If you were married, and money went into his 401(k) during the marriage, it is (probably) community property and you're entitled to a share of it, along with your share of any other community property.. If you and he had children during the marriage, he has an obligation to contribute to the support of his children.
Your new child has NO effect on EITHER of these facts.
If you were married, and a stay-at-home Mom, and he makes more than you, you're PROBABLY entitled to some spousal support (what used to be called alimony) AND you're probably entitled to ask the court to order him to pay part of your attorney fees.
You should speak to an experienced family law attorney about protecting your, and your children's rights.
I agree with the answer and analysis by Mr. Richard Gould-Saltman. I would add that you likely have child support rights against the person that is the father of your more recent child. Child support is based upon paternity - not marriage.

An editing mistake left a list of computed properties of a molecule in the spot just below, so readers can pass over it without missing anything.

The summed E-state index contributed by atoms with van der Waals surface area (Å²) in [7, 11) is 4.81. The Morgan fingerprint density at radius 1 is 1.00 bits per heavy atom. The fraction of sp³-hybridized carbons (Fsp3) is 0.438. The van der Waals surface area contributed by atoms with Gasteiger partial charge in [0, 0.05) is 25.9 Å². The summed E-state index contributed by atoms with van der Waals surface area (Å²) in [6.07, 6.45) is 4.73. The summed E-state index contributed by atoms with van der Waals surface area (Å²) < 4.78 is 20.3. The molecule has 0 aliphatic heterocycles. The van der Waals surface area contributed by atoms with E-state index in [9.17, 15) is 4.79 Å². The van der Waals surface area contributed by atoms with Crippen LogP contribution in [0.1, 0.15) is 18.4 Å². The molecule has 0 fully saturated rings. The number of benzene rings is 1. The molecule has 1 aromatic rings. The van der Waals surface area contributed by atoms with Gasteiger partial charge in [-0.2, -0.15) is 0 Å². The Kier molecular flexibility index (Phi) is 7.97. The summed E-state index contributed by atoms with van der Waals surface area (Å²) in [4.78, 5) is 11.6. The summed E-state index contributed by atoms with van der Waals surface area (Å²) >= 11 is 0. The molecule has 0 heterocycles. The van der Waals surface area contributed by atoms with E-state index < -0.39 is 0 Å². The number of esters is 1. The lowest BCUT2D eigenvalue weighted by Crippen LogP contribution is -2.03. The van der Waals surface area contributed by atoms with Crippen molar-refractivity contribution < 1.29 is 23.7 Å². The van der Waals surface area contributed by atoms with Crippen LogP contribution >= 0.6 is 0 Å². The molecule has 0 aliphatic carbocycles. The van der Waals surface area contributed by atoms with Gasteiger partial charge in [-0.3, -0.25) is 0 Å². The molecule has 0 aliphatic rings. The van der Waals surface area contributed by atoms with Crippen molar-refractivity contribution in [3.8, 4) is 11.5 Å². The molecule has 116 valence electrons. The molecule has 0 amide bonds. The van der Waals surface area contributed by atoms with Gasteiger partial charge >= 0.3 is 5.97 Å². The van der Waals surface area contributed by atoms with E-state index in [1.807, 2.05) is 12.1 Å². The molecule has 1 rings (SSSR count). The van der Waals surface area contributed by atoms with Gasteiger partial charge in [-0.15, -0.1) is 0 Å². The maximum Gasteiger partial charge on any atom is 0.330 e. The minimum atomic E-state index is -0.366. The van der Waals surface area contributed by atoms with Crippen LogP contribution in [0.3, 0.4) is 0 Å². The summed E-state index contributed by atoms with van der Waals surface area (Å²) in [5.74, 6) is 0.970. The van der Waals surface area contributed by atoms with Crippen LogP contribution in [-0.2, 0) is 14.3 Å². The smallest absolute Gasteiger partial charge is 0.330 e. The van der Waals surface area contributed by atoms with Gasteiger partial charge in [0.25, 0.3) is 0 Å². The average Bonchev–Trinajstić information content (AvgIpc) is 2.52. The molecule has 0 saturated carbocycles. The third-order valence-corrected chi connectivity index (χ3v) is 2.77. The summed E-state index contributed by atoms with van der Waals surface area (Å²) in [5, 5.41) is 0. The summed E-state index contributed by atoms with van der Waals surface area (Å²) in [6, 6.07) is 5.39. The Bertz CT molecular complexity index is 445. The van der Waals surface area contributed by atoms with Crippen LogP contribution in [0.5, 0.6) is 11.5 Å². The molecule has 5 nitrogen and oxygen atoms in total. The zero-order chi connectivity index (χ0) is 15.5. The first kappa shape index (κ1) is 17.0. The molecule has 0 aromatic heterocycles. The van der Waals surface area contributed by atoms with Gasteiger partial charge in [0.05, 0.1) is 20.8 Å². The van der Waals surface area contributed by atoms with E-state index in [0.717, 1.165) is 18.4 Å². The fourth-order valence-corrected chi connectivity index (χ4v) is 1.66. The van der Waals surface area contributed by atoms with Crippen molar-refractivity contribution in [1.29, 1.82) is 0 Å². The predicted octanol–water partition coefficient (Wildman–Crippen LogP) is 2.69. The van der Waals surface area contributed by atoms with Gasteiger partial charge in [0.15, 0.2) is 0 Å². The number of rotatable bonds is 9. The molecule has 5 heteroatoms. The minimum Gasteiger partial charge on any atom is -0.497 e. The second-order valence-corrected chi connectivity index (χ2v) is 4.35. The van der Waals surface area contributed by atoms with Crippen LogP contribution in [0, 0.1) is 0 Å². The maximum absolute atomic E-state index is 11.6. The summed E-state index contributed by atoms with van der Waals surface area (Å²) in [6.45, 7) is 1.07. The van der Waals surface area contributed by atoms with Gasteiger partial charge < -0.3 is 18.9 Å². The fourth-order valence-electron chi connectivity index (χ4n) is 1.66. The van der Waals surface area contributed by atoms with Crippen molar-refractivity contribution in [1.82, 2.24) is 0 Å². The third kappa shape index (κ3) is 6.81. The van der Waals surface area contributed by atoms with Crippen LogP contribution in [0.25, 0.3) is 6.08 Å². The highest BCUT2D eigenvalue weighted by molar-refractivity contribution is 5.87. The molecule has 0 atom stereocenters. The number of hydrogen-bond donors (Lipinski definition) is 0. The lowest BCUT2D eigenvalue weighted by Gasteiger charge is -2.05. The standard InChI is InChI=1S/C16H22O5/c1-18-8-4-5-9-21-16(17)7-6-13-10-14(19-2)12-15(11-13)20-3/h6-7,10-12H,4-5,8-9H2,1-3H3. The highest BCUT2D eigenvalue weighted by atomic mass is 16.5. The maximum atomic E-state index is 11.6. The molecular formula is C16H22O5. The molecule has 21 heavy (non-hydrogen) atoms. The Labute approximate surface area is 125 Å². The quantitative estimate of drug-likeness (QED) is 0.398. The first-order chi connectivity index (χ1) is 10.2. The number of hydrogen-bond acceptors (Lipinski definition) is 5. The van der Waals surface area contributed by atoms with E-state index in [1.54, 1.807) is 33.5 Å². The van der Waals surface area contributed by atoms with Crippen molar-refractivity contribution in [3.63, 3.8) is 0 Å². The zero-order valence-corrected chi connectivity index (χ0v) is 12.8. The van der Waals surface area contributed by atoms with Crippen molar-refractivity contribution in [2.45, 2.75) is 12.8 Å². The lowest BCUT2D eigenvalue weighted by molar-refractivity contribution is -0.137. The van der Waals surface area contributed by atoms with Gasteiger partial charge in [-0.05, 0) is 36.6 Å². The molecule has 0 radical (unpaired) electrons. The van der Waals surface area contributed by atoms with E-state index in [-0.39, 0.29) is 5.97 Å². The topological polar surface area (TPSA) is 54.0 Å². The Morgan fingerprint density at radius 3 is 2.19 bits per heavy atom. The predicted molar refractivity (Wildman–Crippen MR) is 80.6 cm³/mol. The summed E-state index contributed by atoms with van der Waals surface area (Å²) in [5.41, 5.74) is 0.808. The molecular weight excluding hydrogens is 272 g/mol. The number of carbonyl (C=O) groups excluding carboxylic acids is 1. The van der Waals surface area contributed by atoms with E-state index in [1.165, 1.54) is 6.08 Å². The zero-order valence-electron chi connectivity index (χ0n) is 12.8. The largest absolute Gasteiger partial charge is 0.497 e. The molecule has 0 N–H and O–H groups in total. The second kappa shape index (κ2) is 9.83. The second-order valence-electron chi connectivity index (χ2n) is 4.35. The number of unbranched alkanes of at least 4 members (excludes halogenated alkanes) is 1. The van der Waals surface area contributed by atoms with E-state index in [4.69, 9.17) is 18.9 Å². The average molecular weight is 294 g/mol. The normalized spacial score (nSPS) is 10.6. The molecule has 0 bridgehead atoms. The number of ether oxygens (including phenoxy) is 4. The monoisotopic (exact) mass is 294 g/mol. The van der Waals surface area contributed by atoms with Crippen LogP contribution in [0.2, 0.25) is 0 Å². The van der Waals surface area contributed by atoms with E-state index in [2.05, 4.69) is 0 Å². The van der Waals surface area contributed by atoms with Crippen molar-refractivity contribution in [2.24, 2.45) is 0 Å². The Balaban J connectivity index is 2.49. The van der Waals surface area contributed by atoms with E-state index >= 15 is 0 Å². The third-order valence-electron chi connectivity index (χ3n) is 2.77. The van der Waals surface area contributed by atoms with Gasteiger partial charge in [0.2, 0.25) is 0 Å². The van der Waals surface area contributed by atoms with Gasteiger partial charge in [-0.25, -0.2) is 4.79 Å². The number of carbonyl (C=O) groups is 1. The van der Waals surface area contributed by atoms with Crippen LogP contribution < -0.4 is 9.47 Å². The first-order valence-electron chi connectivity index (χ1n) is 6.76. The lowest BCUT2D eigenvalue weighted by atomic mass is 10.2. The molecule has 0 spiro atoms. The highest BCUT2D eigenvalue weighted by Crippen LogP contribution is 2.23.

BTW there is a presumption that a child conceived during a marriage is the child of the married people. Given your post that you became 'pregnant not by him' if you were to attempt to rely on the presumption (which you know to be false) pursuit of child support from your ex-spouse will likely be an actionable fraud and if court papers 'filed under penalty of perjury' are submitted that are fraudulent, then such conduct is actionable against you as a crime.
Again, speaking with a family law attorney may not get clients the money they seek but results in the avoidance of seriously adverse consequences.
More information helpful for your situation is available here: http://singleparents.about.com/od/fileforchildsupport/a/child-support-and-unplanned-pregnancies.htm
Best of luck to you and your new baby!
As stated above, this is an incomplete answer but an attempt to provide a cursory overview of a subject that attorneys 'practice' and improve upon during the entirety of their legal careers. This response is not meant as legal advice or as a legal opinion. Such advice would be impossible or impractical without additional information and more facts giving rise to the question. A consultation with an attorney is necessary.
My colleagues have provided you with solid information. IF you did not have the assistance of counsel during the divorce process, I suggest that you seek that assistance now.
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